Societies have changed since the Middle Ages, but those changes have come about because ordinary working class folk fought hard against the moneyed and powerful who used all the resources at their disposal to put down those rebellious peasants. We have much to thank Wat Tyler and his followers for, though I dare say there’s few around today who’ve even heard of him.

And that’s very sad because civilization has always been a struggle between the haves and the have-nots. Right now the latter are losing the battle. It’s unlikely we’ll all become peasants again in the near future, though climate change may well hasten the process for many, but the advent of the hedge fund has enabled sufficient of the greedy to amass vast wealth (and the accompanying power) and between them they’re using it to take over our democratic governments at an alarming rate. The irony is they are using us as the pawns to attain their end.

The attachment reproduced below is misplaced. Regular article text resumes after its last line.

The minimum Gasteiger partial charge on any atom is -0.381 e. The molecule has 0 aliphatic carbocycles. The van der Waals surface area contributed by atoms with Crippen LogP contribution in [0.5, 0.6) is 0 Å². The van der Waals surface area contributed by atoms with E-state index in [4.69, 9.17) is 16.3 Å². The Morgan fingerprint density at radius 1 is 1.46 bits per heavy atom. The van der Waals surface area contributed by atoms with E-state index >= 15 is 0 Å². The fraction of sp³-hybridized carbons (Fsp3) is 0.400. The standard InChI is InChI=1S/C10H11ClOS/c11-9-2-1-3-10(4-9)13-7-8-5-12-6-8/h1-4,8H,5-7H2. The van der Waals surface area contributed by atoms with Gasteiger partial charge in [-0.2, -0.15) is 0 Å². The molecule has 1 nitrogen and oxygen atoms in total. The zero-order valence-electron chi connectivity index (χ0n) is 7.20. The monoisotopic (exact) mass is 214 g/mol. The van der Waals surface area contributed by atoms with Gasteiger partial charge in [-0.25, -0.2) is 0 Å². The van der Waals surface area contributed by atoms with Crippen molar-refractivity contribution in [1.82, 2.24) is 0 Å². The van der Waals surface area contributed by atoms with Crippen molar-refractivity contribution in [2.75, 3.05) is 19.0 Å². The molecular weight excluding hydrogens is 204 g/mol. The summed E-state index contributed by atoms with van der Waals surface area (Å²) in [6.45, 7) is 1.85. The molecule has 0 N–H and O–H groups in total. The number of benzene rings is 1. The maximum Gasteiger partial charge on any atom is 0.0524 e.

The internet is a perfect tool to manipulate the masses and it’s being used to good effect. Newspapers are now owned by billionaires with political agendas that they push both online and in print. Companies work behind the scenes; they specialize in mining our data to feed algorithms that spew forth carefully constructed political advertising that pours onto our computer screens like wasps to a honeypot.

The saddest part is most people don’t even realise it’s happening. They won’t until AI takes their job away, their houses are foreclosed due to mortgage arrears, and they’re forced into high-cost rented accommodation owned by the same billionaires who took their jobs.

We had a preview in 2008, after the financial crash. Many Americans lost their homes and were forced to live in their cars while the billionaire bankers made sure they did very nicely out of it.

It’s time for the next peasants’ revolt. Unfortunately, most of the peasants haven’t realised it yet. They still think the Trumps and the Johnsons, with their loud-mouthed false promises, are going to fix things for them.